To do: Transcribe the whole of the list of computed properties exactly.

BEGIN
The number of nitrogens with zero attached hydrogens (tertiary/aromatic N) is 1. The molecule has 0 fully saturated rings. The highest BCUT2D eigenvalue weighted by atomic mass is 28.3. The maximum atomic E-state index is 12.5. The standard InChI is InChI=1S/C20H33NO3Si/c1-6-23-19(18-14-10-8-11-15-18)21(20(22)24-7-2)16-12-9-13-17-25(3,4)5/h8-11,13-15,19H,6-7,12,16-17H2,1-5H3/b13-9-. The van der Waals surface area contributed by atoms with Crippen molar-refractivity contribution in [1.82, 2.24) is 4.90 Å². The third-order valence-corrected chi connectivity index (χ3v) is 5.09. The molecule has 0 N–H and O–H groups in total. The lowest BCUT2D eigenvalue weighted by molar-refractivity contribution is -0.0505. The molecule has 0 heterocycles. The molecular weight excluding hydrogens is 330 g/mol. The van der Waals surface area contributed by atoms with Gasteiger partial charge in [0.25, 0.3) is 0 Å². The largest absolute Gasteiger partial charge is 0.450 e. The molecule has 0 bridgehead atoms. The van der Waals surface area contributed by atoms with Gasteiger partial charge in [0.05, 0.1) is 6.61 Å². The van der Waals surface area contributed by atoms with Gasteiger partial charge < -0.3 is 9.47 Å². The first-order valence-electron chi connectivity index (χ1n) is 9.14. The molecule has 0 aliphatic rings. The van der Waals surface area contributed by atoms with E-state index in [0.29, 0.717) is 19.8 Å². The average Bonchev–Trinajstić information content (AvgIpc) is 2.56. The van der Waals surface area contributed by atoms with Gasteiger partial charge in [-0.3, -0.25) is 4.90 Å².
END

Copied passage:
The number of nitrogens with zero attached hydrogens (tertiary/aromatic N) is 1. The molecule has 0 fully saturated rings. The highest BCUT2D eigenvalue weighted by atomic mass is 28.3. The maximum atomic E-state index is 12.5. The standard InChI is InChI=1S/C20H33NO3Si/c1-6-23-19(18-14-10-8-11-15-18)21(20(22)24-7-2)16-12-9-13-17-25(3,4)5/h8-11,13-15,19H,6-7,12,16-17H2,1-5H3/b13-9-. The van der Waals surface area contributed by atoms with Crippen molar-refractivity contribution in [1.82, 2.24) is 4.90 Å². The third-order valence-corrected chi connectivity index (χ3v) is 5.09. The molecule has 0 N–H and O–H groups in total. The lowest BCUT2D eigenvalue weighted by molar-refractivity contribution is -0.0505. The molecule has 0 heterocycles. The molecular weight excluding hydrogens is 330 g/mol. The van der Waals surface area contributed by atoms with Gasteiger partial charge in [0.25, 0.3) is 0 Å². The largest absolute Gasteiger partial charge is 0.450 e. The molecule has 0 bridgehead atoms. The van der Waals surface area contributed by atoms with Gasteiger partial charge in [0.05, 0.1) is 6.61 Å². The van der Waals surface area contributed by atoms with Gasteiger partial charge < -0.3 is 9.47 Å². The first-order valence-electron chi connectivity index (χ1n) is 9.14. The molecule has 0 aliphatic rings. The van der Waals surface area contributed by atoms with E-state index in [0.29, 0.717) is 19.8 Å². The average Bonchev–Trinajstić information content (AvgIpc) is 2.56. The van der Waals surface area contributed by atoms with Gasteiger partial charge in [-0.3, -0.25) is 4.90 Å².